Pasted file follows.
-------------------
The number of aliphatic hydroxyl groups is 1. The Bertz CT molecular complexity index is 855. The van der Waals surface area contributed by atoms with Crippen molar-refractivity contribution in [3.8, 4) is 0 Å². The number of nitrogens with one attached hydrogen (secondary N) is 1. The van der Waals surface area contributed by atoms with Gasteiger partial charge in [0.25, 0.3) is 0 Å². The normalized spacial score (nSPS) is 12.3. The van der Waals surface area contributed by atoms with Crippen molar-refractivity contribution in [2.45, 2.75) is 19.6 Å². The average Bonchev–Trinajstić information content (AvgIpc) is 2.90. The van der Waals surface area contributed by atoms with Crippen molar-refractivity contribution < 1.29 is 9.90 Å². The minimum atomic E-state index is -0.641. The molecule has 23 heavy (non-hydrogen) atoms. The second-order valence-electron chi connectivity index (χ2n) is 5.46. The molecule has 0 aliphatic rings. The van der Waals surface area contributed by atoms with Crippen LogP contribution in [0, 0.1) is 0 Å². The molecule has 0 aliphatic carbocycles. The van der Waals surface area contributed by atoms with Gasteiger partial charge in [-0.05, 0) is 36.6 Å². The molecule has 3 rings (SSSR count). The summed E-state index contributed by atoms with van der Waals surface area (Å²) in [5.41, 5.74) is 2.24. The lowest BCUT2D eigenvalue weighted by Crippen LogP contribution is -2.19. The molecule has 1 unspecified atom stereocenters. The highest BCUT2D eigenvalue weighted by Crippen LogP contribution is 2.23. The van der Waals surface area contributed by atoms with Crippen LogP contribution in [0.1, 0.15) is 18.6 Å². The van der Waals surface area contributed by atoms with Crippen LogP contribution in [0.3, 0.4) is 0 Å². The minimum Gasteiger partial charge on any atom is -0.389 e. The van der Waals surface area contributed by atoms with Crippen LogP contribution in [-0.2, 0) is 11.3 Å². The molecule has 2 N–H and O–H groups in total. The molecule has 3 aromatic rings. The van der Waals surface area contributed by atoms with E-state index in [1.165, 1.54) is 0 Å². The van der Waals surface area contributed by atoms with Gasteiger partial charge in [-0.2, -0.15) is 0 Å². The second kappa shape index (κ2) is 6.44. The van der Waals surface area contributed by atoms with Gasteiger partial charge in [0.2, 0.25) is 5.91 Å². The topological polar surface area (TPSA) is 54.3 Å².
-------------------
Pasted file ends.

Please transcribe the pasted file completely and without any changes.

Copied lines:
The number of aliphatic hydroxyl groups is 1. The Bertz CT molecular complexity index is 855. The van der Waals surface area contributed by atoms with Crippen molar-refractivity contribution in [3.8, 4) is 0 Å². The number of nitrogens with one attached hydrogen (secondary N) is 1. The van der Waals surface area contributed by atoms with Gasteiger partial charge in [0.25, 0.3) is 0 Å². The normalized spacial score (nSPS) is 12.3. The van der Waals surface area contributed by atoms with Crippen molar-refractivity contribution in [2.45, 2.75) is 19.6 Å². The average Bonchev–Trinajstić information content (AvgIpc) is 2.90. The van der Waals surface area contributed by atoms with Crippen molar-refractivity contribution < 1.29 is 9.90 Å². The minimum atomic E-state index is -0.641. The molecule has 23 heavy (non-hydrogen) atoms. The second-order valence-electron chi connectivity index (χ2n) is 5.46. The molecule has 0 aliphatic rings. The van der Waals surface area contributed by atoms with Crippen LogP contribution in [0, 0.1) is 0 Å². The molecule has 0 aliphatic carbocycles. The van der Waals surface area contributed by atoms with Gasteiger partial charge in [-0.05, 0) is 36.6 Å². The molecule has 3 rings (SSSR count). The summed E-state index contributed by atoms with van der Waals surface area (Å²) in [5.41, 5.74) is 2.24. The lowest BCUT2D eigenvalue weighted by Crippen LogP contribution is -2.19. The molecule has 1 unspecified atom stereocenters. The highest BCUT2D eigenvalue weighted by Crippen LogP contribution is 2.23. The van der Waals surface area contributed by atoms with Crippen LogP contribution in [0.1, 0.15) is 18.6 Å². The van der Waals surface area contributed by atoms with Crippen LogP contribution in [0.3, 0.4) is 0 Å². The minimum Gasteiger partial charge on any atom is -0.389 e. The van der Waals surface area contributed by atoms with Crippen LogP contribution in [-0.2, 0) is 11.3 Å². The molecule has 2 N–H and O–H groups in total. The molecule has 3 aromatic rings. The van der Waals surface area contributed by atoms with E-state index in [1.165, 1.54) is 0 Å². The van der Waals surface area contributed by atoms with Gasteiger partial charge in [-0.2, -0.15) is 0 Å². The second kappa shape index (κ2) is 6.44. The van der Waals surface area contributed by atoms with Gasteiger partial charge in [0.2, 0.25) is 5.91 Å². The topological polar surface area (TPSA) is 54.3 Å².